Presentations were also made by The Gambia Minister for Basic and Secondary Education, from the Catholic Bishop of Banjul, Rev. Fr. Gabu Seekan, Religious Adviser to President Adama Barrow and Imam Sheikh Alieu Ceesay. All acknowledged that the people of Gambia and Senegal are interrelated. They praised the harmonious interfaith relationship that exists in the region of SeneGambia acknowledging that they are similar in physical appearances, spoken languages, and culture and beliefs.

Imam Sheikh Alieu Ceesay’s assertion that the ‘West’ is creating division amongst people by portraying one religion as extremist and terrorist should be better qualified. Organizations like ‘Al-Shebab’ and ‘Boka Haram’ evolved from within the African continent; the murdering of innocent people in public and religious houses do not originate from the ‘West’ and would have to be addressed. The denial of church construction permits, the throwing of stones into churches, encroachment on Christian burial sites and land repossession from Christian communities are a few of the worrying and growing phenomena in the Gambia. These are manifestations of religious intolerance and do not originate from the ‘West’. Political leaders, religious and community leaders need to seriously address these behaviours which incite hatred and violence.

Also, the chairman disclosed that Imam Sheikh requested for land from President Adama Barrow for the purpose of constructing an Islamic school, mosque and a community well. (Imam Sheikh is a disciple of Alagie Abdoulaye Nyass.) The Gambia’s Minister for Local Government and Lands, who doubles as religious affairs Adviser to the President, in his speech confirmed the request and informed the participants that he had been instructed by the President to allocate Imam Sheikh land at Kerr Samba. He however placed a caveat indicating that he has to look for a place that has no land issue because this has to do with religion. Given that people of other faiths and non-faiths have not been similar beneficiaries of Adama Barrow’s good gesture, The President could be seen as promoting and propagating one faith at the expense of the other. This does not augur well for maintenance of secularism especially given our recent history of former President Jammeh unanimously declaring the Gambia an Islamic Republic.  Also, one may enquire about the accessibility of the well to members of the community that are not Muslims.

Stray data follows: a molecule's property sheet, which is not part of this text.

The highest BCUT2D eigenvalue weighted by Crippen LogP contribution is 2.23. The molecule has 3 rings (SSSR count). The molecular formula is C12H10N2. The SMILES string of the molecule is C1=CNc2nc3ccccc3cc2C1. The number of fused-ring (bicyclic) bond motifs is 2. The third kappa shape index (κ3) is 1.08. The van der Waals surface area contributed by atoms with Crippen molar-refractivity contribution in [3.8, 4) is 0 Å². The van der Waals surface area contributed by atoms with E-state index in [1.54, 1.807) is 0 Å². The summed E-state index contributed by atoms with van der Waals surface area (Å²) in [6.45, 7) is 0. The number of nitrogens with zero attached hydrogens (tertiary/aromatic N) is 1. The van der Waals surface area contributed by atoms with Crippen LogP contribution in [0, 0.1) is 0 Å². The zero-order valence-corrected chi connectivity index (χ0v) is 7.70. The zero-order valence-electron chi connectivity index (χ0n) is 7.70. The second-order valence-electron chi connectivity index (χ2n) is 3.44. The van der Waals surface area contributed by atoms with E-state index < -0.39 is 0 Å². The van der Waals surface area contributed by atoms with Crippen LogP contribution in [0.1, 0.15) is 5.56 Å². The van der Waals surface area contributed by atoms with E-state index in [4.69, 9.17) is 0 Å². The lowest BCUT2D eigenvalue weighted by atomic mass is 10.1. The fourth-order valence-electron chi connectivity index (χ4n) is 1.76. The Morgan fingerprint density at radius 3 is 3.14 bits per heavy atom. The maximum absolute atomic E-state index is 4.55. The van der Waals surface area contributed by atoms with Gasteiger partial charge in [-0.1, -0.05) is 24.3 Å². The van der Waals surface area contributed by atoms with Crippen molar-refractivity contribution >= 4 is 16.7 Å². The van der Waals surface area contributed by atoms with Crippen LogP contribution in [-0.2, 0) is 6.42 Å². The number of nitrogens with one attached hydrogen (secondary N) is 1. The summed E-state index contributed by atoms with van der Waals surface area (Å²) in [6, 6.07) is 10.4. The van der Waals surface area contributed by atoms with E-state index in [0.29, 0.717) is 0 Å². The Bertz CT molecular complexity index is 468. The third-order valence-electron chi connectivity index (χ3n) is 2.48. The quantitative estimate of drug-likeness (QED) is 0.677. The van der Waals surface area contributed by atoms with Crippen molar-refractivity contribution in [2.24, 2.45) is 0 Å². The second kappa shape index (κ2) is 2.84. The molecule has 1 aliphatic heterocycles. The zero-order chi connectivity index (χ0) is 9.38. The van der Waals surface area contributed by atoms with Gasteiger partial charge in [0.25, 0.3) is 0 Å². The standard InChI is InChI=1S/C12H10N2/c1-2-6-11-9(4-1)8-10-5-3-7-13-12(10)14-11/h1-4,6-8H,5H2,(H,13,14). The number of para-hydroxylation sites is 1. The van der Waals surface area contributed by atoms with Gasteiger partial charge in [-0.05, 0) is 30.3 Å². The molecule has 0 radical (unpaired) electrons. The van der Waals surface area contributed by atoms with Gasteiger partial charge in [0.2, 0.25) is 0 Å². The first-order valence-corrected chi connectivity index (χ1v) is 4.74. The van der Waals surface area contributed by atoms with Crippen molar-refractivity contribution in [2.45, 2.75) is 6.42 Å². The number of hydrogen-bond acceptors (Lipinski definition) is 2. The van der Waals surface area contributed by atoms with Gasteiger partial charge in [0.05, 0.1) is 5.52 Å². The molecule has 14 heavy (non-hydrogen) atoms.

In order to be relevant copies of presentations made at the conference should have been distributed. The conference should have engaged the audience to come up with comments and recommendations on how to improve the slowly deteriorating interfaith relationship within the SeneGambia community. Preparations for any future interfaith dialogue must whenever and wherever hosted, take note of the lessons learnt so that such exercises would benefit both faiths as well as the state and its citizens.

NOTE: views expressed in this article does not reflect in anyway of The Trumpet, but the author’s responsibility.